House Chairperson, hon Minister, ...
... bagaetsho, ke a le dumedisa.
One of America's most revered and respected statesman, Theodore Roosevelt, said:
"Patriotism means to stand by the country. It does not mean to stand by the President or any other public official, save exactly to the degree in which he himself stands by the country. It is patriotic to support him in so far as he efficiently serves the
country. It is unpatriotic not to oppose him to the exact extent that by inefficiency or otherwise he fails in his duty to stand by the country. In either event, it is unpatriotic not to tell the truth, whether about the President or about anyone else"
This afternoon, I am going to be patriotic and stand by my country and tell the truth and nothing but the whole truth about the state of our Intelligence Service. The whole truth, not the watered-down, bent or diluted truth is that our Intelligence Service is unpatriotic and captured. The findings and recommendations of the report by the High-Level Review Panel into the State Security Agency confirm the fact that our Intelligence Service is captured by unpatriotic officials who choose to stand by and pledge their allegiance to a particular faction of the ANC and not the country, nor to its Constitution and the people of the country.
This effectively renders our Intelligence Service partisan, factionalist, compromised, inefficient and disloyal. The report further confirms that the officials in our Intelligence Service refused to expose former President Jacob Zuma, a President who failed dismally in his duty to stand by our country and its
Constitution and instead chose to literally hand over the country and its fiscus, on a golden platter, to the Guptas. I repeat, there are, to say the least, some corrupt, questionable and unprincipled officials within our Intelligence Service. And up until quite recently these officials took directives from Ministers who are, to this very day, closely aligned to former President Jacob Zuma and who ensured whatever was said and done by our Intelligence Service is always shrouded in excessive levels of secrecy and mystery.
As such, instead of averting terrorism and protecting our country and its citizens from terror attacks perpetuated by extremist groupings, such as the one that took place at a mosque in Verulam, KwaZulu-Natal in the latter part of 2018, these officials received directives aimed at furthering and protecting the interests and securities of a handful of citizens within the ANC. Officials of our Intelligence Service should have ideally been at the helm of gathering intelligence geared towards exposing state capture, but as per the findings of the Report, have instead fallen prey to the corruption, malfeasance and political meddling which is at the very core of state capture.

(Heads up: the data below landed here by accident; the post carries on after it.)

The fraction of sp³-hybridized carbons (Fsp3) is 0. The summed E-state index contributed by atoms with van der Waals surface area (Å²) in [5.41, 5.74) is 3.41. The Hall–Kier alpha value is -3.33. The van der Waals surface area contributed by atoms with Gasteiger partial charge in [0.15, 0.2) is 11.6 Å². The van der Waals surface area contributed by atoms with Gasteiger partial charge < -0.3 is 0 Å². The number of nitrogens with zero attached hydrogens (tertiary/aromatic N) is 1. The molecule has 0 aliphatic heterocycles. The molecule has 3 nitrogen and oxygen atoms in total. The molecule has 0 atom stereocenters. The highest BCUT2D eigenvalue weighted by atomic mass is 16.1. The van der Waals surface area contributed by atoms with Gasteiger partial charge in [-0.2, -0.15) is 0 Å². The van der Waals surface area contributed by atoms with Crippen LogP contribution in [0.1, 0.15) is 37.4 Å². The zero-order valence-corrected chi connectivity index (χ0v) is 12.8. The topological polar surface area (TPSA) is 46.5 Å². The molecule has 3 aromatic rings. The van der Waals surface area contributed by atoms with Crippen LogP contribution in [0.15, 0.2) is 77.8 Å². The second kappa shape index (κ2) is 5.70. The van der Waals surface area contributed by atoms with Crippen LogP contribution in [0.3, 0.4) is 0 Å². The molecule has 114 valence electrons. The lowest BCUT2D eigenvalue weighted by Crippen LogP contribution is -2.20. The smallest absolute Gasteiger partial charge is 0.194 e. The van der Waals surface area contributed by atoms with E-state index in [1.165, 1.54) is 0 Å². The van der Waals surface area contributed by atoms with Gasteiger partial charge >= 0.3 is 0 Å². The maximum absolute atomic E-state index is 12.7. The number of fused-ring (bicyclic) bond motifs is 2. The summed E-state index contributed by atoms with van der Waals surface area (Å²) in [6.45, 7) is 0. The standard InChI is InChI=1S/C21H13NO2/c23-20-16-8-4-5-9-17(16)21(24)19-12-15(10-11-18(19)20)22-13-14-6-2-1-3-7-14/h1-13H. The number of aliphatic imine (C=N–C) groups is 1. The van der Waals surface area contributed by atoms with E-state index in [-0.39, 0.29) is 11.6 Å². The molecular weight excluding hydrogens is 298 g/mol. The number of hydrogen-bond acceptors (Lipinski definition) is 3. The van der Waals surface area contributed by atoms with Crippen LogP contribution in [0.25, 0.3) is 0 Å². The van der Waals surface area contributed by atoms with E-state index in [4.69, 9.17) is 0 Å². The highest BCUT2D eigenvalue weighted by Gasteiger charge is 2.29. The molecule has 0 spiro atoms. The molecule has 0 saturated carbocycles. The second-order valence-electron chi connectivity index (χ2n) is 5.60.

South Africa still faces a number of challenges that threaten our country's national safety and security. These include terrorism,
sabotage subversion and organised crime. Moreover, recent media reports suggest that a certain Eastern European super power is making efforts to bolster its influence and presence across the continent, including in South Africa. Hon Minister, we implore you to not take these matters lightly, but to ensure that they are thoroughly investigated by our Intelligence Service and dealt with accordingly.
In addition to focusing on these challenges you must also, as a matter of urgency, implement the all-encompassing recommendations of the Report as a step towards ensuring that our Intelligence Service is wrested from the clutches and grip of this beast and monster called state capture. Pick up from where your predecessor, left off. She had already begun reviewing the structure of our Intelligence Service. But this was just the beginning: more still needs to be done. You still need to spearhead the processes around increasing the independence of the Office of the Inspector-General of Intelligence and restoring the credibility of the entire Intelligence Service.
Perhaps our Inspector-General of Intelligence should also be focusing on the revelations by one Edward Snowden. Whether you call him a whistleblower or a traitor, Edward Snowden, a computer analyst
and a former employee of the US Central intelligence Agency and the National Security Agency, made revelations about the mass surveillance of communications of individuals, inside and outside the US, by these agencies as well as the absence of the public oversight mechanisms needed to hold these agencies accountable. These revelations sparked much debate and calls for increased awareness in relation to the issues of national security the world over.
Hon Minister, it is time to take the country into your confidence and relate the extent to which citizens are subjected to mass surveillance by our own Intelligence Service, and that of other countries, as well as to what extent our country, itself, engages in similar acts of surveillance in other countries. Our citizens deserve to know, and should know, as this will ensure greater public scrutiny and lessen the risk of the abuse of power and resources.
It is now very clear that because the workings of our Intelligence Service are always shrouded in excessive secrecy, this has enabled unfettered and unchecked looting, and political meddling. The only way to put a stop to this is for us and our citizens to demand more transparency and accountability in this regard.
Finally, we urge you to co-operate with the ongoing Zondo Commission and rid our country and our Intelligence Service of the scourge of corruption, malfeasance and political meddling. Thank you. [Applause.]